Community-Based Arts Program for Persons with Aphasia: Clinician-Observed Engagement Levels and Participant-Reported Satisfaction Ratings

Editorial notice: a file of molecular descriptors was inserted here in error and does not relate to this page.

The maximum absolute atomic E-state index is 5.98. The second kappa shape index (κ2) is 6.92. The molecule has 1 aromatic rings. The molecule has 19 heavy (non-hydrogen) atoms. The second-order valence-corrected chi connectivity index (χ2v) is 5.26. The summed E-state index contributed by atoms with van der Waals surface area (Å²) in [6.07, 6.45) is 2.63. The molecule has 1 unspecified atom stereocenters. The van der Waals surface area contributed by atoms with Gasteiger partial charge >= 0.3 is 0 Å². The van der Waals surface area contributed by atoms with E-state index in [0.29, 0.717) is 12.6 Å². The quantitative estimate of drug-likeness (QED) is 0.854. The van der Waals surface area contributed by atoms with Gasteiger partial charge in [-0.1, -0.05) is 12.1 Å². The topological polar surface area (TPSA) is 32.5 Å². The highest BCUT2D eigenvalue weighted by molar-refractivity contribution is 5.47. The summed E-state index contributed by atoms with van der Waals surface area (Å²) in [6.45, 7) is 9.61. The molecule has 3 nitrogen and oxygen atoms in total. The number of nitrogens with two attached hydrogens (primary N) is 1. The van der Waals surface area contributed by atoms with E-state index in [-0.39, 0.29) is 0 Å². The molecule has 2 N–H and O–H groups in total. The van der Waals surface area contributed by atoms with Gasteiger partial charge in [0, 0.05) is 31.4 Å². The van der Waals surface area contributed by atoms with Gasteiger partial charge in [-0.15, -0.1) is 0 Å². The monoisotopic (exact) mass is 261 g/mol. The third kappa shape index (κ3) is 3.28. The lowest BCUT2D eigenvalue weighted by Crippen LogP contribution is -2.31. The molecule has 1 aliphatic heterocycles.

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Community arts programs serve as an emergent form of support for persons with aphasia (PWA). As the need for these programs becomes more apparent, research that investigates program effectiveness is essential. Of the 33 persons with varying aphasia types and severity levels who participated in this retrospective pilot study, clinician-observed engagement levels and participant-reported satisfaction ratings were examined within those who completed both the choir and art sections (n = 21) and between the independent samples of the choir (n = 30) and art (n = 24) sections. Additionally, this study examined a possible association between clinician-observed engagement levels and participant-reported program satisfaction ratings within a choir section and an art section of a 2-week summer community arts program. Quantitative data analysis for participants who completed both the choir section and the art section (n = 21) revealed a statistically significant (p < .01) higher level of engagement in the art section compared to the choir section, indicating that the art section was possibly more engaging for PWA. Additionally, analysis of engagement levels and satisfaction ratings for participants who completed the choir section (n = 30) revealed a statistically significant association (p < .05), which indicated that participants’ level of engagement in a choir section may affect their perceived satisfaction with that section. This community arts program also resulted in high overall engagement levels and satisfaction ratings for both choir and art sections. Results of this study suggest that a community arts program comprised of a choir section and an art section was valuable and personally satisfying for PWA, particularly for individuals who sustained high levels of engagement throughout the program activities.